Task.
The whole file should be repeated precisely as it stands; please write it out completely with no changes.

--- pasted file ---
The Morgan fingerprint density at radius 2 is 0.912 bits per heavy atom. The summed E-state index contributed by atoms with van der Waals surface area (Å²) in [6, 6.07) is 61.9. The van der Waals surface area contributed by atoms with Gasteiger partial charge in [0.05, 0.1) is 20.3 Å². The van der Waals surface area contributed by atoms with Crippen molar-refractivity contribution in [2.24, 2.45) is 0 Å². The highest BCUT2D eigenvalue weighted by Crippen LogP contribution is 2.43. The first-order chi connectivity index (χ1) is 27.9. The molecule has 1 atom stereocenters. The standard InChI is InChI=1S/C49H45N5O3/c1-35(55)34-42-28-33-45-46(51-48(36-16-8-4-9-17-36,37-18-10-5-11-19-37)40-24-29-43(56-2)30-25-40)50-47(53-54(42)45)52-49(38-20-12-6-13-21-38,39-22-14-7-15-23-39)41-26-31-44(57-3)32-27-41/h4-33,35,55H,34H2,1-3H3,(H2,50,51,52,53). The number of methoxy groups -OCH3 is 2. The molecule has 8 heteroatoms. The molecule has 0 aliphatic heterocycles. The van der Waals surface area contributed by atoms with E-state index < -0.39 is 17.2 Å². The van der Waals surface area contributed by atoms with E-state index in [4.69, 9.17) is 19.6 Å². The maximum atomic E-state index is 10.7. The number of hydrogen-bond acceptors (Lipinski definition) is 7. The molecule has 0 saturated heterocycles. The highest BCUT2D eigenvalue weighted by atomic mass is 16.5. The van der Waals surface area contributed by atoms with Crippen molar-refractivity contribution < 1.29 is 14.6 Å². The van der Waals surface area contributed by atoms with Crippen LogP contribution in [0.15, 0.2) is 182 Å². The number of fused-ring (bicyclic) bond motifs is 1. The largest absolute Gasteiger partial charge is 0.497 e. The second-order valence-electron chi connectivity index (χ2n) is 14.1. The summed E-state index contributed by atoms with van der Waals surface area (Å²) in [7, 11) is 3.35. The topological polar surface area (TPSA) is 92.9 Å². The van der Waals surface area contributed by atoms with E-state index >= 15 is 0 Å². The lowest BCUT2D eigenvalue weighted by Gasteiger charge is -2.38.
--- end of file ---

The Morgan fingerprint density at radius 2 is 0.912 bits per heavy atom. The summed E-state index contributed by atoms with van der Waals surface area (Å²) in [6, 6.07) is 61.9. The van der Waals surface area contributed by atoms with Gasteiger partial charge in [0.05, 0.1) is 20.3 Å². The van der Waals surface area contributed by atoms with Crippen molar-refractivity contribution in [2.24, 2.45) is 0 Å². The highest BCUT2D eigenvalue weighted by Crippen LogP contribution is 2.43. The first-order chi connectivity index (χ1) is 27.9. The molecule has 1 atom stereocenters. The standard InChI is InChI=1S/C49H45N5O3/c1-35(55)34-42-28-33-45-46(51-48(36-16-8-4-9-17-36,37-18-10-5-11-19-37)40-24-29-43(56-2)30-25-40)50-47(53-54(42)45)52-49(38-20-12-6-13-21-38,39-22-14-7-15-23-39)41-26-31-44(57-3)32-27-41/h4-33,35,55H,34H2,1-3H3,(H2,50,51,52,53). The number of methoxy groups -OCH3 is 2. The molecule has 8 heteroatoms. The molecule has 0 aliphatic heterocycles. The van der Waals surface area contributed by atoms with E-state index < -0.39 is 17.2 Å². The van der Waals surface area contributed by atoms with E-state index in [4.69, 9.17) is 19.6 Å². The maximum atomic E-state index is 10.7. The number of hydrogen-bond acceptors (Lipinski definition) is 7. The molecule has 0 saturated heterocycles. The highest BCUT2D eigenvalue weighted by atomic mass is 16.5. The van der Waals surface area contributed by atoms with Crippen molar-refractivity contribution < 1.29 is 14.6 Å². The van der Waals surface area contributed by atoms with Crippen LogP contribution in [0.15, 0.2) is 182 Å². The number of fused-ring (bicyclic) bond motifs is 1. The largest absolute Gasteiger partial charge is 0.497 e. The second-order valence-electron chi connectivity index (χ2n) is 14.1. The summed E-state index contributed by atoms with van der Waals surface area (Å²) in [7, 11) is 3.35. The topological polar surface area (TPSA) is 92.9 Å². The van der Waals surface area contributed by atoms with E-state index >= 15 is 0 Å². The lowest BCUT2D eigenvalue weighted by Gasteiger charge is -2.38.